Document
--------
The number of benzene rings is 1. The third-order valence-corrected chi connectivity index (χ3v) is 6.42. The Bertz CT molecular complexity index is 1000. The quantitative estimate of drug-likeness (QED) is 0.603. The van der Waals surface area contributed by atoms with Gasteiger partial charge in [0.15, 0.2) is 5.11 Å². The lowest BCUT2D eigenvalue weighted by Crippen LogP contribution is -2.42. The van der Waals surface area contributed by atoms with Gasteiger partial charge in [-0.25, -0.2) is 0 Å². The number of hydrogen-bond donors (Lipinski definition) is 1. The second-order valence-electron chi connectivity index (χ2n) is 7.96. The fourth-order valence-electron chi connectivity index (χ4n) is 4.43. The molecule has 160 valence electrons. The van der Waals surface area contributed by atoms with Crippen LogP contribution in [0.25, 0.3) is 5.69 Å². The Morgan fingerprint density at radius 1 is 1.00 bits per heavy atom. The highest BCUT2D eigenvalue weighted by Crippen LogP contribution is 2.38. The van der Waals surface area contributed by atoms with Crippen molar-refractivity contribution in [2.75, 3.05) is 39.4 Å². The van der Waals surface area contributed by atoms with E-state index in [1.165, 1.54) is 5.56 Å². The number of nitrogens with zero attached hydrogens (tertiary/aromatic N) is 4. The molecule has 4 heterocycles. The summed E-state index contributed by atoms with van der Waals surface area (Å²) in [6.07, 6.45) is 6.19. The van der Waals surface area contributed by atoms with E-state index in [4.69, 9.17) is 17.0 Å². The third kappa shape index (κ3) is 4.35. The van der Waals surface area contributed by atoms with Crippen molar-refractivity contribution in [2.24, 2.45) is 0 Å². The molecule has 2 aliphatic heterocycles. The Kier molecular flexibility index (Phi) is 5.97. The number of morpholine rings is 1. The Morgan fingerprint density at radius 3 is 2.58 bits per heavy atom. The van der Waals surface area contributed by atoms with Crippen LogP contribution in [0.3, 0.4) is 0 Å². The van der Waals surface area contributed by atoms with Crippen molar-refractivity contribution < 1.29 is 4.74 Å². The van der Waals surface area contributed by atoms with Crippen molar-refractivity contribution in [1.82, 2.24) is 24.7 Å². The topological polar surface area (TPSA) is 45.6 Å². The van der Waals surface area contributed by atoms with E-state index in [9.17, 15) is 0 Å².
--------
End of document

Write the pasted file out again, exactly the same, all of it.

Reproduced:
The number of benzene rings is 1. The third-order valence-corrected chi connectivity index (χ3v) is 6.42. The Bertz CT molecular complexity index is 1000. The quantitative estimate of drug-likeness (QED) is 0.603. The van der Waals surface area contributed by atoms with Gasteiger partial charge in [0.15, 0.2) is 5.11 Å². The lowest BCUT2D eigenvalue weighted by Crippen LogP contribution is -2.42. The van der Waals surface area contributed by atoms with Gasteiger partial charge in [-0.25, -0.2) is 0 Å². The number of hydrogen-bond donors (Lipinski definition) is 1. The second-order valence-electron chi connectivity index (χ2n) is 7.96. The fourth-order valence-electron chi connectivity index (χ4n) is 4.43. The molecule has 160 valence electrons. The van der Waals surface area contributed by atoms with Crippen LogP contribution in [0.25, 0.3) is 5.69 Å². The Morgan fingerprint density at radius 1 is 1.00 bits per heavy atom. The highest BCUT2D eigenvalue weighted by Crippen LogP contribution is 2.38. The van der Waals surface area contributed by atoms with Crippen molar-refractivity contribution in [2.75, 3.05) is 39.4 Å². The van der Waals surface area contributed by atoms with E-state index in [1.165, 1.54) is 5.56 Å². The number of nitrogens with zero attached hydrogens (tertiary/aromatic N) is 4. The molecule has 4 heterocycles. The summed E-state index contributed by atoms with van der Waals surface area (Å²) in [6.07, 6.45) is 6.19. The van der Waals surface area contributed by atoms with E-state index in [4.69, 9.17) is 17.0 Å². The third kappa shape index (κ3) is 4.35. The van der Waals surface area contributed by atoms with Crippen molar-refractivity contribution in [2.24, 2.45) is 0 Å². The molecule has 2 aliphatic heterocycles. The Kier molecular flexibility index (Phi) is 5.97. The number of morpholine rings is 1. The Morgan fingerprint density at radius 3 is 2.58 bits per heavy atom. The van der Waals surface area contributed by atoms with Crippen LogP contribution in [0.3, 0.4) is 0 Å². The van der Waals surface area contributed by atoms with Crippen molar-refractivity contribution < 1.29 is 4.74 Å². The van der Waals surface area contributed by atoms with Crippen molar-refractivity contribution in [1.82, 2.24) is 24.7 Å². The topological polar surface area (TPSA) is 45.6 Å². The van der Waals surface area contributed by atoms with E-state index in [9.17, 15) is 0 Å².